“We look at things holis­ti­cal­ly,” he said. “If you just look at the data and tech­nol­o­gy and tools and you for­get to apply ener­gy to train­ing your peo­ple, you won’t get to the right solu­tion set.”

A major empha­sis over the past year, he said, has been to increase the num­ber of sen­sors gath­er­ing imagery in the “bat­tle space.”

“But I think more needs to be applied to this issue of pro­cess­ing, exploita­tion and dis­sem­i­na­tion, espe­cial­ly as all of the ser­vices bring more sen­sors to bear in our future capa­bil­i­ties,” Dorsett said. “That’s part of our game plan.”

In replac­ing lega­cy weapons sys­tems with new capa­bil­i­ties, he said, a one-for-one sub­sti­tu­tion isn’t the most effec­tive approach.

The Navy is tak­ing a “fam­i­ly of sys­tems” approach to bal­ance infor­ma­tion and fire­pow­er require­ments, he said, not­ing the approach includes incor­po­rat­ing sig­nals intel­li­gence capa­bil­i­ty on sur­face ships.

“One of the prin­ci­ples for infor­ma­tion dom­i­nance is, every plat­form needs to be a sen­sor and every sen­sor needs to be net­worked,” Dorsett said.

While increas­ing the intel­li­gence-gath­er­ing capa­bil­i­ty of weapons sys­tems is crit­i­cal, he said, the mil­i­tary also needs to main­tain its oth­er com­bat capa­bil­i­ties.

The Navy’s P-8 Posei­don air­craft is an exam­ple, he said. The air­craft, now in devel­op­ment as an anti-sub­ma­rine and ship­ping inter­dic­tion plat­form, is “a pri­ma­ry warfight­ing tool for the Navy,” Dorsett said.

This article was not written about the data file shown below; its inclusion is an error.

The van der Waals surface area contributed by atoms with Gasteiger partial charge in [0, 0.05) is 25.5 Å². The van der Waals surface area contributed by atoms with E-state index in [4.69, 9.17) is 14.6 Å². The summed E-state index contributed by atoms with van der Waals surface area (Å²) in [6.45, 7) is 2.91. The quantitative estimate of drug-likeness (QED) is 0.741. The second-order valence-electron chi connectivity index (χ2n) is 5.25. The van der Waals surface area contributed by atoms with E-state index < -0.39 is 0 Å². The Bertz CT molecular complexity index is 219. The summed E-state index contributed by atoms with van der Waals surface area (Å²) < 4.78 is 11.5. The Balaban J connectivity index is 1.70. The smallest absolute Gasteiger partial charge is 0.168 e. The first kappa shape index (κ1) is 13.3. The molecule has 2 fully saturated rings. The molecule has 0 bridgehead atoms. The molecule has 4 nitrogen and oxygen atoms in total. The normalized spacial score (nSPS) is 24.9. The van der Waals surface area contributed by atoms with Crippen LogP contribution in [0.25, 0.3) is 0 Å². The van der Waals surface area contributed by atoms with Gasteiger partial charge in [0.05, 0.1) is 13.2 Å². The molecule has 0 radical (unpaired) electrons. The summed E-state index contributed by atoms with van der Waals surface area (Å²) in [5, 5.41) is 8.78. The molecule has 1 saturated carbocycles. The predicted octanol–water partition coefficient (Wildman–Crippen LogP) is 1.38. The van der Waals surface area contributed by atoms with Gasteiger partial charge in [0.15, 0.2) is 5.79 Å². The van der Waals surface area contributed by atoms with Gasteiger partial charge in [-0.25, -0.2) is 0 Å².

“We don’t want to opti­mize it for [sig­nals intel­li­gence] at the expense of [asym­met­ric war­fare],” he said. “We’ll deal with spi­ral approach­es to a vari­ety of our sys­tems and plat­forms and plug-and-play in the years ahead, so I wouldn’t pre­clude the P-8 from hav­ing a [sig­nals intel­li­gence] or [mul­ti intel­li­gence] pay­load, but at this point we’re going to focus on pri­mar­i­ly on [asym­met­ric war­fare].”

His­tor­i­cal­ly, the U.S. mil­i­tary has empha­sized com­bat pow­er over intel­li­gence activ­i­ties, Dorsett said.

“I think you see, with the Depart­ment of Defense and the cre­ation of [U.S.] Cyber Com­mand, the recog­ni­tion by the sec­re­tary of defense and the seniors with­in the depart­ment that the non­k­i­net­ic, the cyber, the infor­ma­tion side of the house is real­ly crit­i­cal,” he said. “You need a com­bat­ant com­man­der that is deal­ing in that are­na as his pri­ma­ry mis­sion area.” Com­man­ders in Iraq and Afghanistan have seen the val­ue of inte­grat­ing intel­li­gence, sur­veil­lance and recon­nais­sance capa­bil­i­ties with oper­a­tions over the last five years, he said. “Ops-intel inte­gra­tion was the 2000–2010 era improve­ment we made in joint war-fight­ing,” Dorsett said. “2010–2020, it needs to be this ele­va­tion of non-kinet­ic infor­ma­tion capa­bil­i­ties.”

The Navy has inte­grat­ed intel­li­gence and sur­veil­lance capa­bil­i­ties, elec­tron­ic war­fare, cyber, net­works, oceanog­ra­phy and mete­o­rol­o­gy –- knowl­edge of the envi­ron­ment –- to break down bar­ri­ers in warfight­ing, Dorsett said.

“Out of bal­ance? We have been,” he said. “I think … DOD is tak­ing a vari­ety of steps to make improve­ments in this non-kinet­ic, infor­ma­tion side of the house.”

Source:
U.S. Depart­ment of Defense
Office of the Assis­tant Sec­re­tary of Defense (Pub­lic Affairs)